But, while these sparkle, they are not where the passion is. 

 

We get the first hints of rage, thinly disguised as sarcastic wit, when Pratchett describes, that bastion of privilege, the Assassins' Guild, which reminded me very much of Eton. It starts with Lord Downey expressing pride in the Guild he leads because it:

"practised the ultimate in democracy. You didn't need intelligence, social position, beauty or charm to hire it. You just needed money, which unlike the other stuff, was available to everyone. Except the poor, of course but there was no helping some people".

It moves on to display the reflexive, ingrained. self-serving entitlement of the rich and powerful when Downey reflects that:

"...the Guild took young boys and gave them a splendid education and incidentally taught them how to kill, cleanly and dispassionately, for money and for the good of society, or at least that part of society that had money, and what other kind of society was there?"

The two prime movers of this story are DEATH and his granddaughter, Susan.

 

DEATH is an anthropomorphic projection, created and sustained by human belief who nevertheless is hungry for change and in love with the possibilities that life offers. DEATH is an entity that is locked into a skeletal form and constantly awake who challenges his limitation by choosing to have two silver handled hairbrushes he can't use next to the bed he doesn't need to sleep in.

 

Susan is someone who longs to be normal but knows that she isn't. She experiences a constant pull to get involved and prevent chaos from rolling over everyone.

 

DEATH's rage against vast poverty, especially in the presence of wealth is shown in this discussion with Albert:

BE HAPPY WITH WHAT YOU'VE GOT. IS THAT THE IDEA?
"That's about the size of it, master. A good God line that. Don't give 'em too much and tell 'em to be happy with it. Jam tomorrow, see."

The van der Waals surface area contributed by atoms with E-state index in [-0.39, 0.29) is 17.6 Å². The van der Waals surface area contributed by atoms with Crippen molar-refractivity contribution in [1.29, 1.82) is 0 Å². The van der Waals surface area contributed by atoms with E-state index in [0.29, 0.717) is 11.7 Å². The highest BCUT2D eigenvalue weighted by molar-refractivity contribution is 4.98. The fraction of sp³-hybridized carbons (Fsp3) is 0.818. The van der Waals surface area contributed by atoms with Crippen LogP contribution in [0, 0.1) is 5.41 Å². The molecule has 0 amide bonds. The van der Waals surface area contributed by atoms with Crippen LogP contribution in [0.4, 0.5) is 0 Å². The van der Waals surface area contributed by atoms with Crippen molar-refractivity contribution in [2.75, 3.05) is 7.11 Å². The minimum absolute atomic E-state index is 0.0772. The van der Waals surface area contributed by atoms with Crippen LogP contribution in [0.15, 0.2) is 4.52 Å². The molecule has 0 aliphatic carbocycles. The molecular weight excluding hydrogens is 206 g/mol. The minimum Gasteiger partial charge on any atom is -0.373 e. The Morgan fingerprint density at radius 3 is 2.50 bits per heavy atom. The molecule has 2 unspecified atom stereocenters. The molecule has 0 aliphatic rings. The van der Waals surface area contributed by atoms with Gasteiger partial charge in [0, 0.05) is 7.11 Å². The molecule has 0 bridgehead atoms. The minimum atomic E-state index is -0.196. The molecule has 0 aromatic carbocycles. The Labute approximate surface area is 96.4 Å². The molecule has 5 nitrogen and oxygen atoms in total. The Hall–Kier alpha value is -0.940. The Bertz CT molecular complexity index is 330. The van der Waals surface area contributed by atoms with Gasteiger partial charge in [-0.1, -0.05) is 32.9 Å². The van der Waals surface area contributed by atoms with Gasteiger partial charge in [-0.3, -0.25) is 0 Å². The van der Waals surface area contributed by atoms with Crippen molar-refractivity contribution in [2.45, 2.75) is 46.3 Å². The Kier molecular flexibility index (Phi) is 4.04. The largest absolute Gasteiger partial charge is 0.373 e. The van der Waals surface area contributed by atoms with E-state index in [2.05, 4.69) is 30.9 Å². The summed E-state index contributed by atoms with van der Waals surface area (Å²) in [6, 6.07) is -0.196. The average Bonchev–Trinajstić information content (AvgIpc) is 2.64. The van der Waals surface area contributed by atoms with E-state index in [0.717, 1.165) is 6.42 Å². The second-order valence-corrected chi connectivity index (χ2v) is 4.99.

THIS IS WRONG. Death hesitated. I MEAN IT'S RIGHTTO BE HAPPY WITH WHAT YOU'VE GOT BUT YOU'VE GOT TO HAVE SOMETHING TO BE HAPPY ABOUT HAVING. THERE'S NO POINT IN BEING HAPPY ABOUT HAVING NOTHING

Then.

IT IS... UNFAIR
"That's life, master."
WELL, I'M NOT
"I meant, that's how things are meant to go, master," said Albert.
NO. YOU MEAN THIS IS HOW IT GOES.

Having roused DEATH's rage at injustice, Pratchett then gives us the key exchange between DEATH and Susan that explains the role of fantasy in helping humans reach that point where "the falling angel meets the rising ape".

 

I can't add anything to this but applause so I'll leave you with the text:

 

[youtube https://www.youtube.com/watch?v=s4HE5riYMpY&w=560&h=315]

"All right," said Susan. "I'm not stupid. You're saying humans need... fantasies to make life bearable."

REALLY? AS IF IT WAS SOME KIND OF PINK PILL? NO. HUMANS NEED FANTASY TO BE HUMAN. TO BE THE PLACE WHERE THE FALLING ANGEL MEETS THE RISING APE.

"Tooth fairies? Hogfathers? Little—"

YES. AS PRACTICE. YOU HAVE TO START OUT LEARNING HOW TO BELIEVE THE LITTLE LIES.

"So we can believe the big ones?"

YES. JUSTICE. MERCY. DUTY. THAT SORT OF THING.

"They're not the same at all!"

YOU THINK SO? THEN TAKE THE UNIVERSE AND GRIND IT DOWN TO THE FINEST POWDER AND SIEVE IT THROUGH THE FINEST SIEVE AND THEN SHOW ME ONE ATOM OF JUSTICE, ONE MOLECULE OF MERCY. AND YET—Death waved a hand. AND YET YOU ACT AS IF THERE IS SOME IDEAL ORDER IN THE WORLD, AS IF THERE IS SOME...SOME RIGHTNESS IN THE UNIVERSE BY WHICH IT MAY BE JUDGED.

"Yes, but people have got to believe that, or what's the point—"

MY POINT EXACTLY.